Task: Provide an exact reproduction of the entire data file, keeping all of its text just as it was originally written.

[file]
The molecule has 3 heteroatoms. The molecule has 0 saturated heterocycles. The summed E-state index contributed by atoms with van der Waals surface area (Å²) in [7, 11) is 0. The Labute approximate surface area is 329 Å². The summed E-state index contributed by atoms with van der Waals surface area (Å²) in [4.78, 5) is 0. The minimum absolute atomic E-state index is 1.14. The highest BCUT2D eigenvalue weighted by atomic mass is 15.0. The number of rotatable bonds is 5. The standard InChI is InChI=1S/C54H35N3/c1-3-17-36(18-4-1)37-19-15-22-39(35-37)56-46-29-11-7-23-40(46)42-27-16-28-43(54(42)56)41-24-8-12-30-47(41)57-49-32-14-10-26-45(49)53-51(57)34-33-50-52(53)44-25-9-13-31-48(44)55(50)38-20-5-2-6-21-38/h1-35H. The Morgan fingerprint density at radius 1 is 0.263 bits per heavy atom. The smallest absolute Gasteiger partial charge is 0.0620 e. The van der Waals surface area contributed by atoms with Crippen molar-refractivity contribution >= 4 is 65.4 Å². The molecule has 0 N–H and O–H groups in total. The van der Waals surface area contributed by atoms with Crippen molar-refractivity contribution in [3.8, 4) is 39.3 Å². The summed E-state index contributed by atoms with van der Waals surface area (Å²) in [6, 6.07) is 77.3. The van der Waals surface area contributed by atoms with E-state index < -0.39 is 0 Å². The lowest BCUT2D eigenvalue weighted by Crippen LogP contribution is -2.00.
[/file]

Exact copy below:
The molecule has 3 heteroatoms. The molecule has 0 saturated heterocycles. The summed E-state index contributed by atoms with van der Waals surface area (Å²) in [7, 11) is 0. The Labute approximate surface area is 329 Å². The summed E-state index contributed by atoms with van der Waals surface area (Å²) in [4.78, 5) is 0. The minimum absolute atomic E-state index is 1.14. The highest BCUT2D eigenvalue weighted by atomic mass is 15.0. The number of rotatable bonds is 5. The standard InChI is InChI=1S/C54H35N3/c1-3-17-36(18-4-1)37-19-15-22-39(35-37)56-46-29-11-7-23-40(46)42-27-16-28-43(54(42)56)41-24-8-12-30-47(41)57-49-32-14-10-26-45(49)53-51(57)34-33-50-52(53)44-25-9-13-31-48(44)55(50)38-20-5-2-6-21-38/h1-35H. The Morgan fingerprint density at radius 1 is 0.263 bits per heavy atom. The smallest absolute Gasteiger partial charge is 0.0620 e. The van der Waals surface area contributed by atoms with Crippen molar-refractivity contribution >= 4 is 65.4 Å². The molecule has 0 N–H and O–H groups in total. The van der Waals surface area contributed by atoms with Crippen molar-refractivity contribution in [3.8, 4) is 39.3 Å². The summed E-state index contributed by atoms with van der Waals surface area (Å²) in [6, 6.07) is 77.3. The van der Waals surface area contributed by atoms with E-state index < -0.39 is 0 Å². The lowest BCUT2D eigenvalue weighted by Crippen LogP contribution is -2.00.